In many of the pieces played during the concert entitled, “A Night of New Music with Christian Wolff,” a large amount of small sounds were used to make up the overall experience, similar to a live version of granular synthesis. For example, in the piece entitled “Stones” the musicians used stones to make small noises, which when added to each other created a large sound scape. The piece, “Play,” was similar to “Stones” in this aspect in that many different mediums were used to create layers and texture in the music.
A fair number of the pieces were also similar in that traditional instruments were used in nontraditional ways. For example, the musician playing the vibraphone in the piece “For Morty” hit notes using the wood sides of the instrument in addition to playing the normal conventional sounds the instrument makes. In “Play,” traditional and unconventional instruments were used usual and unusual ways. For example, the bow from a wind instrument was strung through its cords in order to create a different sound when the strings were plucked. An example of an unconventional medium used was a spinning top, which was started at a certain point, but was left to move on its own. This use of conventional and unconventional mediums is reminiscent of music concrete in that the music was not limited to sounds made by traditional music instruments and voices.
Indeterminacy, which was used in Jonathan Zorn’s piece “Bass and Electronics 2” and some of John Cage’s pieces, runs throughout some of the works presented in the concert. “Stones” by Christian Wolff incorporates much indeterminacy strictly due to the medium that is being used. Some of the mediums used in “Play,” such as the spinning top, also produce indeterminacy due to their nature. Even though these pieces have some amount of indeterminacy, the musicians still remain coordinated and thus maintain a rhythm throughout the piece.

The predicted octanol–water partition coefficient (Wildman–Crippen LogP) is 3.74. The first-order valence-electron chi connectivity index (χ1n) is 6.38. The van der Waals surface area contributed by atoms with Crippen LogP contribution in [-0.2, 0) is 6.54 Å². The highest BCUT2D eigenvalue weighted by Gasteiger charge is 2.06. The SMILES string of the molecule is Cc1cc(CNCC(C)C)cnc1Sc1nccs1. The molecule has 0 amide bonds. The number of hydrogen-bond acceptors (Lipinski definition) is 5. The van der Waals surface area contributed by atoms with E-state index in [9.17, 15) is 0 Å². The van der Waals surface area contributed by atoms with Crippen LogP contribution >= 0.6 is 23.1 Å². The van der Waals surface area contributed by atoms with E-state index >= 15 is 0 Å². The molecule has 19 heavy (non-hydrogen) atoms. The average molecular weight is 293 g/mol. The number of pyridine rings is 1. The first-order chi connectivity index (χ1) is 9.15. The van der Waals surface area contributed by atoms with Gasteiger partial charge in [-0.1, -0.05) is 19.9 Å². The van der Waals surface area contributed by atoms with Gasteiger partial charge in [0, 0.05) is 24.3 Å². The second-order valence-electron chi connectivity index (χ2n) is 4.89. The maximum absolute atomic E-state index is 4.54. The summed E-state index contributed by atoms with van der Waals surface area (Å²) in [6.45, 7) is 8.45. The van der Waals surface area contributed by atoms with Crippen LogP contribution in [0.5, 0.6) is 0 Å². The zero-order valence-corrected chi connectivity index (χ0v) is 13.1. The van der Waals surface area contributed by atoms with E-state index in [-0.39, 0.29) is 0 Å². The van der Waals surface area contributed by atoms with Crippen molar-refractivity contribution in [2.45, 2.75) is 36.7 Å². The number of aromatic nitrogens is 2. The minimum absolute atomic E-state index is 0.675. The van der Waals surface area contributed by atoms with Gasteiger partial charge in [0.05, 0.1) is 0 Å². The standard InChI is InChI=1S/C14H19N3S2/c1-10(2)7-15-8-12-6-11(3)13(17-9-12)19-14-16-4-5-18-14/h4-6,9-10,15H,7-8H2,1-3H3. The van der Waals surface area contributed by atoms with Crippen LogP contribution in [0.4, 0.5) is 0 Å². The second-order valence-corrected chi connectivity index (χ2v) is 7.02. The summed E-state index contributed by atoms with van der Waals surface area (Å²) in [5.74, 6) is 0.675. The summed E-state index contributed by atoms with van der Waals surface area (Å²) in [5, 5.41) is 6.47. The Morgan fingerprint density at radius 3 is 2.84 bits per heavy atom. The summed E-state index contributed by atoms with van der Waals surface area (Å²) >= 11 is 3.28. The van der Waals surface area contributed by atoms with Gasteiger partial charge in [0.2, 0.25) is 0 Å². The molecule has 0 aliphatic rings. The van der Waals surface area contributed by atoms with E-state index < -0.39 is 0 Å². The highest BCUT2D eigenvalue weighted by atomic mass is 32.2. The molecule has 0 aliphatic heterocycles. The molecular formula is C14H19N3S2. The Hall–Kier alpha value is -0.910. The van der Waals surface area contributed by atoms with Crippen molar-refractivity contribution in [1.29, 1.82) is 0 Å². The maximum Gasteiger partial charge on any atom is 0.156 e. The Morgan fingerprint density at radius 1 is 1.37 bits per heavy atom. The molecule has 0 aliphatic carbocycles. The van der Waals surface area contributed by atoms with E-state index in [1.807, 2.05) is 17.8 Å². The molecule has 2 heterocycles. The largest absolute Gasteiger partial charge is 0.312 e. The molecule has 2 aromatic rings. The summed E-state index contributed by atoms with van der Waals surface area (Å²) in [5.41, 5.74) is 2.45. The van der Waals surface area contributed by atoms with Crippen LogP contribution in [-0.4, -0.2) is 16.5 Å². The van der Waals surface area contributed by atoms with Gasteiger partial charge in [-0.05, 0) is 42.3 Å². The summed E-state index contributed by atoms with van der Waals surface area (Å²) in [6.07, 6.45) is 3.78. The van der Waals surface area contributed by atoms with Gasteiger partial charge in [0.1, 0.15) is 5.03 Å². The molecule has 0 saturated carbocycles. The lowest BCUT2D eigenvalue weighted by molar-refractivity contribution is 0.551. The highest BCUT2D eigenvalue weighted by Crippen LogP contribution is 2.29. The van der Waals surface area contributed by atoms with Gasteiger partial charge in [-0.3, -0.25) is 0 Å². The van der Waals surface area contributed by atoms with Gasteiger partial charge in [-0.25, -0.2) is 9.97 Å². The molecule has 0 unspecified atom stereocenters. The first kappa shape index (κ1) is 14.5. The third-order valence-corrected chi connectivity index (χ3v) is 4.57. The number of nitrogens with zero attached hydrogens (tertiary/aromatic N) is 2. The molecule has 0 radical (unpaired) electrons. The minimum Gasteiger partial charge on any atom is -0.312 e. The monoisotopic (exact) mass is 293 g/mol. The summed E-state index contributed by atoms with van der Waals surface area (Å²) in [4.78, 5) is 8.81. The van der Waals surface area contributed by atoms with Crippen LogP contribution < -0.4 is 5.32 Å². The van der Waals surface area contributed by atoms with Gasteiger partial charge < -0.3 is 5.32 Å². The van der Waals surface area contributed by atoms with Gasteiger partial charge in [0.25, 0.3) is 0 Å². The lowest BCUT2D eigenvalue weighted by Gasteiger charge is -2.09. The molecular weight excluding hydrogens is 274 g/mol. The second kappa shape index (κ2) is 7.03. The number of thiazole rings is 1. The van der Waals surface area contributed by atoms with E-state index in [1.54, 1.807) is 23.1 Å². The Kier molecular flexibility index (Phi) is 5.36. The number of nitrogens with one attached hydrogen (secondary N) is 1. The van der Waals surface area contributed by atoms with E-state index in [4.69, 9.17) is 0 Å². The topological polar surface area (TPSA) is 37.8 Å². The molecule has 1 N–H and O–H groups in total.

Although there were some similarities between the pieces in the concert, there were some drastic differences between them. The mediums used did vary between the pieces. In some of the pieces, strictly seemingly natural sounds were used, whereas a mix of natural and synthesized sounds was used in others. There was also a wide variation in the density of the sound that was in the sound space during each of the pieces. Some had a large amount of overlapping sounds, whereas others contained a rather sparse amount of notes.
Additionally, the presentation of each of the pieces to the audience varied. In many of the pieces the instruments could be seen by all of the audience, but in others some of the mediums being used could only be seen by select sections of the audience due to the position in which the musicians were playing. For example, in “Play” audience members sitting on either side of the stage could not see the exact methods by which all of the musicians were producing the sounds heard.
This, added to the fact that many of the sounds were very quiet in this piece, cause audience’s experience of this piece to not be purely auditory. Therefore, an audience member has to not only listen with their ears, but also with their eyes. Many of the similarities and differences between the pieces detailed in this review contribute to overall music making in that traditional modes of music production were manipulated in traditional and nontraditional means in order to create interesting and complex music.